Males in the genus have fanlike, or more correctly “flabellate” according to BugGuide, antennae.  According to BugGuide it is:  “widespread in w. US, with isolated populations east of the Mississippi River.”  The “screeching sound” you describe is made by rubbing body parts together and it known as stridulation.  Many beetles will stridulate when handled.

Letter 6 – June Beetle

Hello,
Any idea what bug this is? I found it flying outside near the top of my birch tree.
Thank you
Hal

Hi Hal,
You have a species of June Beetle. Your photo isn’t the best quality and it is difficult to tell if the color is really golden or if it is a reflection from your flash.

Letter 7 – June Beetle

Subject: Unknown beetle
Location: Toronto, Ontario, Canada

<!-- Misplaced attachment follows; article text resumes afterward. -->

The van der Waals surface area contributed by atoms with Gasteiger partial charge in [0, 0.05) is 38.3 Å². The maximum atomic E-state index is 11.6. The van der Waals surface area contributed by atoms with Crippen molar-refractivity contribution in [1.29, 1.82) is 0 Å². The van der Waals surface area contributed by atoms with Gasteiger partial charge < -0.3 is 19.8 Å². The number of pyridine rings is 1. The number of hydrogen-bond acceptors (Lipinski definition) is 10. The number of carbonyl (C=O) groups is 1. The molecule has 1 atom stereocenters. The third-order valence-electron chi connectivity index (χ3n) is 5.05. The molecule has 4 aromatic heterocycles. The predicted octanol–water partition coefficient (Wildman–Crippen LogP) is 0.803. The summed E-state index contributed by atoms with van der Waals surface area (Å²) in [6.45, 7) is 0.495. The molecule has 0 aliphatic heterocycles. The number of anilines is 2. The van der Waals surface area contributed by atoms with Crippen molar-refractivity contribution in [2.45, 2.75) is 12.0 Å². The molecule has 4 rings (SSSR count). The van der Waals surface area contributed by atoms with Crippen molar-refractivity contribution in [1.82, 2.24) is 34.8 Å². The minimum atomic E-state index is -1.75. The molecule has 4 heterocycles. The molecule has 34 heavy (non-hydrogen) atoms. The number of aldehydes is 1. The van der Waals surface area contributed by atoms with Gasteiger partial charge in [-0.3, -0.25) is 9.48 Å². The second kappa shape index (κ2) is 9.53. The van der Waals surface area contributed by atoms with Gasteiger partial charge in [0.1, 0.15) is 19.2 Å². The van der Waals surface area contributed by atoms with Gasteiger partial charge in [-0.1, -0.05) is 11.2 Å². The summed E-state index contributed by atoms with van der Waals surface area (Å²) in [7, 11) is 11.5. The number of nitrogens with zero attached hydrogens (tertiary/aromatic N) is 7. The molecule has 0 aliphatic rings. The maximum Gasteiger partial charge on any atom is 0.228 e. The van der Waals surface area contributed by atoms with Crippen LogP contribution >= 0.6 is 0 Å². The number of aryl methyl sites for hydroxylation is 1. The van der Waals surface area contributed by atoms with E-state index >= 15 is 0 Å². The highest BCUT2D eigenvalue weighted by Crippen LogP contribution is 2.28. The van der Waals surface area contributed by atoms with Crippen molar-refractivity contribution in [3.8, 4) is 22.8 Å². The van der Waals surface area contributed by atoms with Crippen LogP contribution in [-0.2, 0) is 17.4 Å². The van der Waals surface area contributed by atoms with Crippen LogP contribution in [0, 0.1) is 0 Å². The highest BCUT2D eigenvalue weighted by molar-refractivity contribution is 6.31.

June 2, 2014 6:11 pm
I found this beetle crawling up the wall towards my porch light, I think it in the Genus Dichelonyx. I would love to know what species it is and any info you may have.
Signature: Gary Yankech

June Beetle
June Beetle

Dear Gary,
We believe you have correctly identified this June Beetle as a member of the genus
Dichelonyx based on this and other images posted to BugGuide.  We also received several other inquiries from you, and we want to thank you for using a separate form for each submission. 

Alas, we are not entomologists and we do not have any formal training in entomology, so we are not really qualified to attempt a species identification for you, but perhaps one of our readers will be able to provide you with more specific information.

Letter 8 – June Beetle from China